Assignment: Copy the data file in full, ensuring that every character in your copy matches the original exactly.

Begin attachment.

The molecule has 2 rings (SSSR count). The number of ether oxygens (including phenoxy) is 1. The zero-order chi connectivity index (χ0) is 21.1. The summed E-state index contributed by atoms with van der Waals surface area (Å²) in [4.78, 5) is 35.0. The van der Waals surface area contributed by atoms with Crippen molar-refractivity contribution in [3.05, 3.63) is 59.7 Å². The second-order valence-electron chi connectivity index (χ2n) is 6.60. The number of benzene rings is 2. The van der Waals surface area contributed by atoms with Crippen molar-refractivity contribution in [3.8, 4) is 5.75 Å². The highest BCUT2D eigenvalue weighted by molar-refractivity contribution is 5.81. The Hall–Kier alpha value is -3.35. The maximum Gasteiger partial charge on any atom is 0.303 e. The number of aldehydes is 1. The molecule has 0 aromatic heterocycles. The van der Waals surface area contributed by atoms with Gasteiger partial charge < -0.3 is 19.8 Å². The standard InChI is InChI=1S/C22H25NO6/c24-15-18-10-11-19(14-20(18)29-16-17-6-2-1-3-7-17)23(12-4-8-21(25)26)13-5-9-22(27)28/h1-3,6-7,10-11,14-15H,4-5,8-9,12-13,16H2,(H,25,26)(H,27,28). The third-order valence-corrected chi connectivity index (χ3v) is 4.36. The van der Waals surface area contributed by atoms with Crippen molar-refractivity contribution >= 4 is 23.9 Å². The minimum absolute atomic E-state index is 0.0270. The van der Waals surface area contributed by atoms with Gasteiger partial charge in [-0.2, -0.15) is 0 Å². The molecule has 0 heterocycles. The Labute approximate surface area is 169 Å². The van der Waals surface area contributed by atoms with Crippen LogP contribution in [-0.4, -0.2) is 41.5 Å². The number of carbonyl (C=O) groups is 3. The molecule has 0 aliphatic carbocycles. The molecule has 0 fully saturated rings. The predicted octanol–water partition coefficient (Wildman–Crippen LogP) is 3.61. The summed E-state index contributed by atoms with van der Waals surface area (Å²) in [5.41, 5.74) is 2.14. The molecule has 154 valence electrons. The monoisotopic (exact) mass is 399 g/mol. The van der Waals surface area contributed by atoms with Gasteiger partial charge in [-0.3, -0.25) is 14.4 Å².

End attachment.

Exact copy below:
The molecule has 2 rings (SSSR count). The number of ether oxygens (including phenoxy) is 1. The zero-order chi connectivity index (χ0) is 21.1. The summed E-state index contributed by atoms with van der Waals surface area (Å²) in [4.78, 5) is 35.0. The van der Waals surface area contributed by atoms with Crippen molar-refractivity contribution in [3.05, 3.63) is 59.7 Å². The second-order valence-electron chi connectivity index (χ2n) is 6.60. The number of benzene rings is 2. The van der Waals surface area contributed by atoms with Crippen molar-refractivity contribution in [3.8, 4) is 5.75 Å². The highest BCUT2D eigenvalue weighted by molar-refractivity contribution is 5.81. The Hall–Kier alpha value is -3.35. The maximum Gasteiger partial charge on any atom is 0.303 e. The number of aldehydes is 1. The molecule has 0 aromatic heterocycles. The van der Waals surface area contributed by atoms with Gasteiger partial charge < -0.3 is 19.8 Å². The standard InChI is InChI=1S/C22H25NO6/c24-15-18-10-11-19(14-20(18)29-16-17-6-2-1-3-7-17)23(12-4-8-21(25)26)13-5-9-22(27)28/h1-3,6-7,10-11,14-15H,4-5,8-9,12-13,16H2,(H,25,26)(H,27,28). The third-order valence-corrected chi connectivity index (χ3v) is 4.36. The van der Waals surface area contributed by atoms with Crippen molar-refractivity contribution >= 4 is 23.9 Å². The minimum absolute atomic E-state index is 0.0270. The van der Waals surface area contributed by atoms with Gasteiger partial charge in [-0.2, -0.15) is 0 Å². The molecule has 0 heterocycles. The Labute approximate surface area is 169 Å². The van der Waals surface area contributed by atoms with Crippen LogP contribution in [-0.4, -0.2) is 41.5 Å². The number of carbonyl (C=O) groups is 3. The molecule has 0 aliphatic carbocycles. The molecule has 0 fully saturated rings. The predicted octanol–water partition coefficient (Wildman–Crippen LogP) is 3.61. The summed E-state index contributed by atoms with van der Waals surface area (Å²) in [5.41, 5.74) is 2.14. The molecule has 154 valence electrons. The monoisotopic (exact) mass is 399 g/mol. The van der Waals surface area contributed by atoms with Gasteiger partial charge in [-0.3, -0.25) is 14.4 Å².